CLAS remembers Don Gurnett, a pioneer in space exploration

Tuesday, January 18, 2022

A portrait of Don Gurnett

As reported in IowaNow last week, Donald Gurnett, legendary space scientist whose career as a student, teacher, and researcher at the University of Iowa spanned more than 60 years, died on Thursday, Jan. 13, 2022. He was 81.

Philip Kaaret, Departmental Chair and Professor, Physics and Astronomy

At his core, Don was an Iowan. He learned electronics by building radio-controlled airplanes while living on his family farm in Fairfax. That experience earned him a job with James Van Allen and launched a career that reached literally to the edge of our solar system. Don was a fixture in our department and responsible for some of our greatest achievements. Don, himself, always stayed grounded. In his final years, he donated his family farm to endow the Donald A. and Marie B. Gurnett Chair which will continue his legacy. We will miss him dearly. 

Craig Kletzing, Professor and Donald A. and Marie B. Gurnett Chair, Physics and Astronomy

Don was an exceptional space physicist and was always game for a conversation on physics. We had many long conversations in both his office and mine on a myriad of topics.  These discussions were both fun and productive - I learned a lot.  Don carried on the Van Allen tradition in our department and will be greatly missed.

Sara Sanders, Dean, College of Liberal Arts and Sciences

The role that Professor Gurnett played in building the legacy of space physics at Iowa cannot be overstated.  From working alongside James Van Allen as a student here to designing instruments for NASA missions over the last half-century that expanded what we know about the solar system, Don became a pioneer in his field and a beloved colleague and mentor on campus.  His absence will be felt deeply by all of us, but his life will be an inspiration to students and scientists for generations to come.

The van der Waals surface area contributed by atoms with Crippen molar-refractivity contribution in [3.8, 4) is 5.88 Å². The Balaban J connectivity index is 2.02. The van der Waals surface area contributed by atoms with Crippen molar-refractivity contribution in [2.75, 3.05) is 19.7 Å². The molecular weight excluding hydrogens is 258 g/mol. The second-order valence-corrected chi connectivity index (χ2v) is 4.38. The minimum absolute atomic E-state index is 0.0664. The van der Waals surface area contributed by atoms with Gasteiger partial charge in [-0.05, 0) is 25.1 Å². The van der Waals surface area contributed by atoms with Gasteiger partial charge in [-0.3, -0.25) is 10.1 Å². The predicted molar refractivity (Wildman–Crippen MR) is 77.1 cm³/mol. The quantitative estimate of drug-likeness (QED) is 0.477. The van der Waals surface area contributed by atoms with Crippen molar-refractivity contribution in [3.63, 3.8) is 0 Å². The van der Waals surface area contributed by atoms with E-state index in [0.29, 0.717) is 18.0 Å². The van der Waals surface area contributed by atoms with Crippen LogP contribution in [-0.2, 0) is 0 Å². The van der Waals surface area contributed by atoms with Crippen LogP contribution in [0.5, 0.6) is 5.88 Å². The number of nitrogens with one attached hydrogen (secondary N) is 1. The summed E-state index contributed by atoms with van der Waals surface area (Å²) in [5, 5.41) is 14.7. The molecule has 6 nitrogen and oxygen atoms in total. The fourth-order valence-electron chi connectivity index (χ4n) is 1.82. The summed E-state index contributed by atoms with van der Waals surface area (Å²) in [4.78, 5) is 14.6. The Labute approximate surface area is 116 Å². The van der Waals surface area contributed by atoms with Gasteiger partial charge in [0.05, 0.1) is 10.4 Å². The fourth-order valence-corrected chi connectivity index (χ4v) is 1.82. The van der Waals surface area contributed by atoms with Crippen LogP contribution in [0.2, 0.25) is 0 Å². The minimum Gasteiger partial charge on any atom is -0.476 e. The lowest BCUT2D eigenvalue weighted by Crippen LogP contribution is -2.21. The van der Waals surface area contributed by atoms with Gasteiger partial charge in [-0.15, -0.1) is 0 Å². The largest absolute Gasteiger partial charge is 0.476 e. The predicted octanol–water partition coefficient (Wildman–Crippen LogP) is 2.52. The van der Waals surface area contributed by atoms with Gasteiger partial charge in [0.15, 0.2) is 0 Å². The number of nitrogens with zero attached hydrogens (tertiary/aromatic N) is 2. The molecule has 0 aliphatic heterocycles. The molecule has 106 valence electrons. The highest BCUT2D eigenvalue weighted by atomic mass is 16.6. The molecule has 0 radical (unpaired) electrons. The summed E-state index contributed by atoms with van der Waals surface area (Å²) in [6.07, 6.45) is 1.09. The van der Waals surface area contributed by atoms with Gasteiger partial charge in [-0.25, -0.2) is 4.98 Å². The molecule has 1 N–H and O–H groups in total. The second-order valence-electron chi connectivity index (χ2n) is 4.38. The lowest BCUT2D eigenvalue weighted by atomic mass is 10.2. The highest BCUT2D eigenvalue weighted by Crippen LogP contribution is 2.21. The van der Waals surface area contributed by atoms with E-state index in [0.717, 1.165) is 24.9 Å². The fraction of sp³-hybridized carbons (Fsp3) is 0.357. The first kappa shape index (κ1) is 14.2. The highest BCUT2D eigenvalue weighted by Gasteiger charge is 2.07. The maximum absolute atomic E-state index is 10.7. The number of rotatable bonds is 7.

Read more about Don Gurnett’s remarkable career at the University of Iowa:


The University of Iowa College of Liberal Arts and Sciences offers about 70 majors across the humanities; fine, performing and literary arts; natural and mathematical sciences; social and behavioral sciences; and communication disciplines. About 15,000 undergraduate and nearly 2,000 graduate students study each year in the college’s 37 departments, led by faculty at the forefront of teaching and research in their disciplines. The college teaches all Iowa undergraduates through the college's general education program, CLAS CORE. About 80 percent of all Iowa undergraduates begin their academic journey in CLAS. The college confers about 60 percent of the university's bachelor's degrees each academic year.